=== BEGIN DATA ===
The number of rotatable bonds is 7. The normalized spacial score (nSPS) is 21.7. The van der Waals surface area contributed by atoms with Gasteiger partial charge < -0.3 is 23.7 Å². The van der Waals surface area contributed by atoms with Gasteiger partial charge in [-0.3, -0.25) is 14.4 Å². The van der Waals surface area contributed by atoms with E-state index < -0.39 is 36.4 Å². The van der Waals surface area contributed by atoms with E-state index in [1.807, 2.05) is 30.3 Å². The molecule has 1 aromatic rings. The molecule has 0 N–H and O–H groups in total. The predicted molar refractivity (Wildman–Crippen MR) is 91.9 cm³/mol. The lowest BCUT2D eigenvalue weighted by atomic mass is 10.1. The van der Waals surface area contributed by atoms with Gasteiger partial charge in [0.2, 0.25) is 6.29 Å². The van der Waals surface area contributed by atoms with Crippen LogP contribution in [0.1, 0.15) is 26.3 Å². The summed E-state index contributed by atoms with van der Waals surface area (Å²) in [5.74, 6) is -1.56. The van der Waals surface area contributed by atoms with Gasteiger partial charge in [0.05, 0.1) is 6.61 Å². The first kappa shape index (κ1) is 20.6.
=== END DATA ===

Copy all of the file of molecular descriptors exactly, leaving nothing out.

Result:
The number of rotatable bonds is 7. The normalized spacial score (nSPS) is 21.7. The van der Waals surface area contributed by atoms with Gasteiger partial charge < -0.3 is 23.7 Å². The van der Waals surface area contributed by atoms with Gasteiger partial charge in [-0.3, -0.25) is 14.4 Å². The van der Waals surface area contributed by atoms with E-state index < -0.39 is 36.4 Å². The van der Waals surface area contributed by atoms with E-state index in [1.807, 2.05) is 30.3 Å². The molecule has 1 aromatic rings. The molecule has 0 N–H and O–H groups in total. The predicted molar refractivity (Wildman–Crippen MR) is 91.9 cm³/mol. The lowest BCUT2D eigenvalue weighted by atomic mass is 10.1. The van der Waals surface area contributed by atoms with Gasteiger partial charge in [0.2, 0.25) is 6.29 Å². The van der Waals surface area contributed by atoms with Crippen LogP contribution in [0.1, 0.15) is 26.3 Å². The summed E-state index contributed by atoms with van der Waals surface area (Å²) in [5.74, 6) is -1.56. The van der Waals surface area contributed by atoms with Gasteiger partial charge in [0.05, 0.1) is 6.61 Å². The first kappa shape index (κ1) is 20.6.